Firework Fear – Top Tips to Help Your Pets

Top Tips for Fireworks

With bonfire night (nights!) around the corner, how can we help our anxious pets cope with the flashes and bangs?

1. DO give lots of reassurance and cuddles!

Previously it was believed not to be a good idea to reassure your pet when they showed fear and anxiety. But these are emotions, and you will not be reinforcing this emotion you will be calming them down.

2. Provide distractions and games!

Licky mats, snuffle mats, puzzles, games, chews, and kongs are just some examples of items you can use to take your dog or cat’s mind off what is going on around them.

3. Provide exercise…

Do this during the day, not at night when your dog could be spooked by the fireworks! It doesn’t have to be a vigorous walk, but it does have to allow lots of sniffing! This can make them feel very relaxed and help them to settle in the evening.

4. Provide a litter tray…

Cats who are scared should be kept in overnight and many will choose to stay in. However, if they are anxious to go outside, they will hold on to their pee and poo. This in turn can cause problems, especially cystitis, a painful bladder inflammatory problem. They must be able to have somewhere to toilet inside.

5. Play some music!

Music can drown out the bangs. Classical, reggae, and soft rock are all good options. Do a trial and see which one your pet appears to enjoy!

There are noise cancelling headphones available for dogs, but they may not help. You would need to trial their use before the day.

6. Provide a safe space and hiding places…

A cardboard box with an entry hole can be a simple solution for cats and small dogs. Keep the curtains drawn and blinds pulled down. Make sure they have their familiar items around them such as their bed and favourite toy.

7. Try natural calming products… prior to the day!

Your vet will stock some herbal calming products. For cats catnip herb can help. For dogs chamomile can calm them. Chat with your vet and do a trial before the day to make sure they chill your pet out.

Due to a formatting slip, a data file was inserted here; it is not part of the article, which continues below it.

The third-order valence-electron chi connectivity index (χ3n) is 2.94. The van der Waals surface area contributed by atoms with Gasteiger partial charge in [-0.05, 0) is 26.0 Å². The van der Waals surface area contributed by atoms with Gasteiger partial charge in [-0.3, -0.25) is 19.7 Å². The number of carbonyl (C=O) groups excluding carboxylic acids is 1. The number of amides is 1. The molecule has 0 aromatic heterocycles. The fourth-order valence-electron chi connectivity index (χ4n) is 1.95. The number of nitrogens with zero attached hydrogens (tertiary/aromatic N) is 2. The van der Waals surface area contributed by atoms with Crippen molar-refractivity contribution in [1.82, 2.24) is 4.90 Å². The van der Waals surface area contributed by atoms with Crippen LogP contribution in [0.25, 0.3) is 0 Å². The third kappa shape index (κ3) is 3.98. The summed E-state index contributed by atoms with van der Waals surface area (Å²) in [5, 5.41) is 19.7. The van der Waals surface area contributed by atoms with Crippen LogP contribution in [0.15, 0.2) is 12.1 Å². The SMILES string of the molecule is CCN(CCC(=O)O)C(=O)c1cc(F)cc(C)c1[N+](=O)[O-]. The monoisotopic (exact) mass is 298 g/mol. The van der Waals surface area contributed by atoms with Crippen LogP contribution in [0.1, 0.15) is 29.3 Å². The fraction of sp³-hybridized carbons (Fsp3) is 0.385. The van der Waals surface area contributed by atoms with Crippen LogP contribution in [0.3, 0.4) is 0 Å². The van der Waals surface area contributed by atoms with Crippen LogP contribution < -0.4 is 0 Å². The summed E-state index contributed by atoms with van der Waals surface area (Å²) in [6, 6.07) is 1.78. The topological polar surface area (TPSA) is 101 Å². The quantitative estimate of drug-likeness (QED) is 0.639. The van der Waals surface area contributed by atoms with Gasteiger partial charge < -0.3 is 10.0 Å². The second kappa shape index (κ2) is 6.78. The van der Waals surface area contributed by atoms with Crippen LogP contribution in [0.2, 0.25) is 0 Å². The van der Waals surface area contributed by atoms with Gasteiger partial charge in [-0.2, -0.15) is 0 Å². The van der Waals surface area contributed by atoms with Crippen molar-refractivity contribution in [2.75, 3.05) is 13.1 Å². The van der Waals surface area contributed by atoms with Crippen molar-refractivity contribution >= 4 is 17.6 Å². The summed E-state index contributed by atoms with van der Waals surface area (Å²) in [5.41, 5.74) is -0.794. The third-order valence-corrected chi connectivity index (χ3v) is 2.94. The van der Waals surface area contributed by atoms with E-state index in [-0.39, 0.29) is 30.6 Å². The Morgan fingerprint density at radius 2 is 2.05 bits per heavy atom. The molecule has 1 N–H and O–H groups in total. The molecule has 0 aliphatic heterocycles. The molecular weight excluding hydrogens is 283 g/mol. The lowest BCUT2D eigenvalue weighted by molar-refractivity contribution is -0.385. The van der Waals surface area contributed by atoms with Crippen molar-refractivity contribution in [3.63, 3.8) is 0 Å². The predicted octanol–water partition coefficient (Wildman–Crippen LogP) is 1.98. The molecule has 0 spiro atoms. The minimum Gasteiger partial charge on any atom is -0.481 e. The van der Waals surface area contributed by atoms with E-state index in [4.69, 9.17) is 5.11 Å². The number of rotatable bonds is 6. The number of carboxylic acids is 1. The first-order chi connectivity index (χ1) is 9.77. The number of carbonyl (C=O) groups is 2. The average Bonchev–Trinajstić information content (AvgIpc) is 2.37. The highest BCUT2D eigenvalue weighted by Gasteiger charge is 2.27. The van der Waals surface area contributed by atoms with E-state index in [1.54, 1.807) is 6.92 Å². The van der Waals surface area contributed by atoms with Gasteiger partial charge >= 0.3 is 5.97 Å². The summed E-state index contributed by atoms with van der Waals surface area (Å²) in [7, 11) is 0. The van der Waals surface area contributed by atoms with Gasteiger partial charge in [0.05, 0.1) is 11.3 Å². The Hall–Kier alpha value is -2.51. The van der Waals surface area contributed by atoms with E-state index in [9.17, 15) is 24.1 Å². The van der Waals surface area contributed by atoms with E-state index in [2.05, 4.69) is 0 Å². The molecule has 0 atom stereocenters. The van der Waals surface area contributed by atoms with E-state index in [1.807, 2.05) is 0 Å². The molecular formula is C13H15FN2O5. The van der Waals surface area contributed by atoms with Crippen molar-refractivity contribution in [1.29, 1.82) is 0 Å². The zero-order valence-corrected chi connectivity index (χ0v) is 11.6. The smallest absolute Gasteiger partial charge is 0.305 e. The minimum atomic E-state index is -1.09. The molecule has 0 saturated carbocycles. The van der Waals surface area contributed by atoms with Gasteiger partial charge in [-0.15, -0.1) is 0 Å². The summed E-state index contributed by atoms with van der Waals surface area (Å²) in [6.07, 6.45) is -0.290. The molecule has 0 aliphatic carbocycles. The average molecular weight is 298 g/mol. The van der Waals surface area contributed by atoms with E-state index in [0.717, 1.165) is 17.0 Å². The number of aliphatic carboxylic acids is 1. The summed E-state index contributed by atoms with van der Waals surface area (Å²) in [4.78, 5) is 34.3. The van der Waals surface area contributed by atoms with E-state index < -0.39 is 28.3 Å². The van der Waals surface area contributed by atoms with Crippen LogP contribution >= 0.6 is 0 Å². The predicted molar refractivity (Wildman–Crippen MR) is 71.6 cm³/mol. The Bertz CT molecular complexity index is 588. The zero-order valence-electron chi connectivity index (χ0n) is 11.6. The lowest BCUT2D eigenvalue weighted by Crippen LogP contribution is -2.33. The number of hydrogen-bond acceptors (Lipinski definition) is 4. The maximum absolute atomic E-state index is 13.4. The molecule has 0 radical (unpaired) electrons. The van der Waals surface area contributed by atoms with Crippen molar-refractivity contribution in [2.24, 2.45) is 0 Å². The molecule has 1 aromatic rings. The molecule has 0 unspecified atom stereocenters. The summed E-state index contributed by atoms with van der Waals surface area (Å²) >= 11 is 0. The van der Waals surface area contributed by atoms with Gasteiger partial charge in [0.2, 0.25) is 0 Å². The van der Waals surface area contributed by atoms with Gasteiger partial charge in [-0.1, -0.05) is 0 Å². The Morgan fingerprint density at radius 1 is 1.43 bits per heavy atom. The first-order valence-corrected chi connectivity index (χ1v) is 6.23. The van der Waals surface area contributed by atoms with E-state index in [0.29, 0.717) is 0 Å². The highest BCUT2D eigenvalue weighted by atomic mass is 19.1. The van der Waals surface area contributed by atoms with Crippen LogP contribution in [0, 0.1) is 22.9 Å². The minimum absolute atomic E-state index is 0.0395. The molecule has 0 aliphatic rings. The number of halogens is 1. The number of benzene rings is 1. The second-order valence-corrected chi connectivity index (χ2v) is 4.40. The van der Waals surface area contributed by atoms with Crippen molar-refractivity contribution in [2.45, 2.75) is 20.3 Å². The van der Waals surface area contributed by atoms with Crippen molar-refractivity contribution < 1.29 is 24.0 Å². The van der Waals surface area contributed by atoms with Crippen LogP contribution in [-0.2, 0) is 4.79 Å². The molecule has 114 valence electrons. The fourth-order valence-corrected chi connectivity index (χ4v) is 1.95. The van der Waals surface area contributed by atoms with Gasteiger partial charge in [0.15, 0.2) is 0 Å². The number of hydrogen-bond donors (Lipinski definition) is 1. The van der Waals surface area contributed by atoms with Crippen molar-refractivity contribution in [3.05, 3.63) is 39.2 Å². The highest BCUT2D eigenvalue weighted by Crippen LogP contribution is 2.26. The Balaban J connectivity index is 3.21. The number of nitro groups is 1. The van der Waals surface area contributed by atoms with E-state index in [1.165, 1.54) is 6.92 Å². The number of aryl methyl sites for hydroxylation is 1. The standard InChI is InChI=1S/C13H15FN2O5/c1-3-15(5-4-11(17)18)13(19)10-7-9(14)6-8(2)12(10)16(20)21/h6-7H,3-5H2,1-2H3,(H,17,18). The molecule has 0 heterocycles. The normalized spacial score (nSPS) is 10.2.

8. Speak to your vet about medications…

Gels, tablets, and solutions are all available to help with anxiety. These are aimed at controlling anxiety rather than just sedating them, which was the traditional method. Sedation often results in an animal who appears calm but is still acutely aware of what is going on but unable to react. Hence why antianxiety medication is the best option.

9. Keep the environment cool!

Stress can cause our dogs to pant. Extreme stress can cause cats to pant, you do need to seek vet advice if your cat is panting. Panting is also a method for dogs to lose heat. For our brachycephalic cats and dogs (the flat muzzled ones), overheating can be a problem, keep your room cool to help these animals if they are panting heavily as it can also put strain on respiratory structures and potentially the heart.

10. Be prepared…

Trial pheromone and calming sprays, thunder shirts, music, and herbal calming products prior to the event. Monitor how your pet responds. If your vet prescribes medication, discuss with them trialling this before the day also. Plan your days fitting in a good sniff walk, potentially feeding earlier in the day if the stress stops them from eating, and making sure the environment is cosy and feels safe.

Most of all remain calm and be there for your pet when they need you.

Most animals find fireworks to be extremely stressful and horses are no exception to this. For tips on helping your horse cope with fireworks click here.


Dr Sophie Bell - BVMS MRCVS Veterinary Surgeon BVMS MRCVS & Pet first aid instructor

Dr Sophie Bell, a Veterinary specialist, started working with British Pet Insurance in 2022 and continues to write for them on all things pet from a veterinary and medical point of view. Sophie is passionate about informing owners on how to keep their pets safe and happy.